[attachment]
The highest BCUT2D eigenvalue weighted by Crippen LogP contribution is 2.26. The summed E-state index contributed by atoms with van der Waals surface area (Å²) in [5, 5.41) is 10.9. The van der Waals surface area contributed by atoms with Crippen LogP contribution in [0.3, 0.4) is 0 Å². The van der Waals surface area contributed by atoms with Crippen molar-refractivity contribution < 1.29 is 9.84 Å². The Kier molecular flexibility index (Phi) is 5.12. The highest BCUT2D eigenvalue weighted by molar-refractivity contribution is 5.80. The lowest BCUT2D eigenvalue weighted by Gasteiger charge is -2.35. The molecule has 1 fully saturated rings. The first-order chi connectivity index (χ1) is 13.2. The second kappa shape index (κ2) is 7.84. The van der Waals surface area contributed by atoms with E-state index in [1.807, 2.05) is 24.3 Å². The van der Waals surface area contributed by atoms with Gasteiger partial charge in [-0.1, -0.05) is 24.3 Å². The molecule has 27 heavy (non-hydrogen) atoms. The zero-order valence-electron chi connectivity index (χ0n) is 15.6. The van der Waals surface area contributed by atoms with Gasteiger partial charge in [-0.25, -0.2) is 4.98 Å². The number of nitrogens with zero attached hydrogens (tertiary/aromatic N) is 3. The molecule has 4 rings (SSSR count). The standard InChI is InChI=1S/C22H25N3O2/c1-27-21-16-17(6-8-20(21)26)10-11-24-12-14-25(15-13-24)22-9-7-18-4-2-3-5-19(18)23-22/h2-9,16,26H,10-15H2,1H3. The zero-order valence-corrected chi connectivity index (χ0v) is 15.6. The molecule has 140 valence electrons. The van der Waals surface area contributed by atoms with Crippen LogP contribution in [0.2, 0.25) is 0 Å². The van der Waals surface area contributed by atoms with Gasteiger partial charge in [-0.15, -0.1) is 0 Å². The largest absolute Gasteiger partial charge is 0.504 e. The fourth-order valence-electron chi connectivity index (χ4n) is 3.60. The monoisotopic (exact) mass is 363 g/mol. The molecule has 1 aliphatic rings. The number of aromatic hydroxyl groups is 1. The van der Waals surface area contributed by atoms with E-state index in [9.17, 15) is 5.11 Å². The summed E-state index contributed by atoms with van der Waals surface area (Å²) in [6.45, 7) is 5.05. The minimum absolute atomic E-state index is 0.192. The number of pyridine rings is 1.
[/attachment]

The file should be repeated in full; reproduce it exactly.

The highest BCUT2D eigenvalue weighted by Crippen LogP contribution is 2.26. The summed E-state index contributed by atoms with van der Waals surface area (Å²) in [5, 5.41) is 10.9. The van der Waals surface area contributed by atoms with Crippen LogP contribution in [0.3, 0.4) is 0 Å². The van der Waals surface area contributed by atoms with Crippen molar-refractivity contribution < 1.29 is 9.84 Å². The Kier molecular flexibility index (Phi) is 5.12. The highest BCUT2D eigenvalue weighted by molar-refractivity contribution is 5.80. The lowest BCUT2D eigenvalue weighted by Gasteiger charge is -2.35. The molecule has 1 fully saturated rings. The first-order chi connectivity index (χ1) is 13.2. The second kappa shape index (κ2) is 7.84. The van der Waals surface area contributed by atoms with E-state index in [1.807, 2.05) is 24.3 Å². The van der Waals surface area contributed by atoms with Gasteiger partial charge in [-0.1, -0.05) is 24.3 Å². The molecule has 27 heavy (non-hydrogen) atoms. The zero-order valence-electron chi connectivity index (χ0n) is 15.6. The van der Waals surface area contributed by atoms with Gasteiger partial charge in [-0.25, -0.2) is 4.98 Å². The number of nitrogens with zero attached hydrogens (tertiary/aromatic N) is 3. The molecule has 4 rings (SSSR count). The standard InChI is InChI=1S/C22H25N3O2/c1-27-21-16-17(6-8-20(21)26)10-11-24-12-14-25(15-13-24)22-9-7-18-4-2-3-5-19(18)23-22/h2-9,16,26H,10-15H2,1H3. The zero-order valence-corrected chi connectivity index (χ0v) is 15.6. The molecule has 140 valence electrons. The van der Waals surface area contributed by atoms with Crippen LogP contribution in [0.2, 0.25) is 0 Å². The van der Waals surface area contributed by atoms with Gasteiger partial charge in [-0.15, -0.1) is 0 Å². The largest absolute Gasteiger partial charge is 0.504 e. The fourth-order valence-electron chi connectivity index (χ4n) is 3.60. The monoisotopic (exact) mass is 363 g/mol. The molecule has 1 aliphatic rings. The number of aromatic hydroxyl groups is 1. The van der Waals surface area contributed by atoms with E-state index in [9.17, 15) is 5.11 Å². The summed E-state index contributed by atoms with van der Waals surface area (Å²) in [6.45, 7) is 5.05. The minimum absolute atomic E-state index is 0.192. The number of pyridine rings is 1.